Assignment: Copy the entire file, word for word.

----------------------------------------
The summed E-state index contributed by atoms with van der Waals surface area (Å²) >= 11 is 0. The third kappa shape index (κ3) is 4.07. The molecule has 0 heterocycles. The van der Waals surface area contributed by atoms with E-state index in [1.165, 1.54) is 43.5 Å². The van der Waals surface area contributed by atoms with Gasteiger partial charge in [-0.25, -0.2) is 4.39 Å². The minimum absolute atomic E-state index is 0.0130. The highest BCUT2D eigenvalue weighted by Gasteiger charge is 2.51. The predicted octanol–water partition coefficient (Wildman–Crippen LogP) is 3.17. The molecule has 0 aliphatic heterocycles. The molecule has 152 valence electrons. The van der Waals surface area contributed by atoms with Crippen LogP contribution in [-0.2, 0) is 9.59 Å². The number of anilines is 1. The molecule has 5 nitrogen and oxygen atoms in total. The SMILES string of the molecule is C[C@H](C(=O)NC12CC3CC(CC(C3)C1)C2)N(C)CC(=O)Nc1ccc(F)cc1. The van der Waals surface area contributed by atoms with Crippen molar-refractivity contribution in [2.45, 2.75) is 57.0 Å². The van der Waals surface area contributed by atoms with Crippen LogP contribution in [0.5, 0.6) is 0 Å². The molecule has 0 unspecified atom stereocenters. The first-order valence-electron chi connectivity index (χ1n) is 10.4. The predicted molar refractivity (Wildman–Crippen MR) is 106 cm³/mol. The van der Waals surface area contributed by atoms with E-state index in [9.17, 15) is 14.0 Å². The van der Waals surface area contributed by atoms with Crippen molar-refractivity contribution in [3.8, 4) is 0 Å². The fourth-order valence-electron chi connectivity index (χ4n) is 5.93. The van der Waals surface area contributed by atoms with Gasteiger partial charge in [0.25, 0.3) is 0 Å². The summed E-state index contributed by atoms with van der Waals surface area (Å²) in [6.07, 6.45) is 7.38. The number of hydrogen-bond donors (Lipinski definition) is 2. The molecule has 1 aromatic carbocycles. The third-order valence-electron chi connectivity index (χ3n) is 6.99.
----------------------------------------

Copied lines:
The summed E-state index contributed by atoms with van der Waals surface area (Å²) >= 11 is 0. The third kappa shape index (κ3) is 4.07. The molecule has 0 heterocycles. The van der Waals surface area contributed by atoms with E-state index in [1.165, 1.54) is 43.5 Å². The van der Waals surface area contributed by atoms with Gasteiger partial charge in [-0.25, -0.2) is 4.39 Å². The minimum absolute atomic E-state index is 0.0130. The highest BCUT2D eigenvalue weighted by Gasteiger charge is 2.51. The predicted octanol–water partition coefficient (Wildman–Crippen LogP) is 3.17. The molecule has 0 aliphatic heterocycles. The molecule has 152 valence electrons. The van der Waals surface area contributed by atoms with Crippen LogP contribution in [-0.2, 0) is 9.59 Å². The number of anilines is 1. The molecule has 5 nitrogen and oxygen atoms in total. The SMILES string of the molecule is C[C@H](C(=O)NC12CC3CC(CC(C3)C1)C2)N(C)CC(=O)Nc1ccc(F)cc1. The van der Waals surface area contributed by atoms with Crippen molar-refractivity contribution in [2.45, 2.75) is 57.0 Å². The van der Waals surface area contributed by atoms with Crippen LogP contribution in [0.5, 0.6) is 0 Å². The molecule has 0 unspecified atom stereocenters. The first-order valence-electron chi connectivity index (χ1n) is 10.4. The predicted molar refractivity (Wildman–Crippen MR) is 106 cm³/mol. The van der Waals surface area contributed by atoms with E-state index in [9.17, 15) is 14.0 Å². The van der Waals surface area contributed by atoms with Crippen molar-refractivity contribution in [3.8, 4) is 0 Å². The fourth-order valence-electron chi connectivity index (χ4n) is 5.93. The van der Waals surface area contributed by atoms with Gasteiger partial charge in [0.25, 0.3) is 0 Å². The summed E-state index contributed by atoms with van der Waals surface area (Å²) in [6.07, 6.45) is 7.38. The number of hydrogen-bond donors (Lipinski definition) is 2. The molecule has 1 aromatic carbocycles. The third-order valence-electron chi connectivity index (χ3n) is 6.99.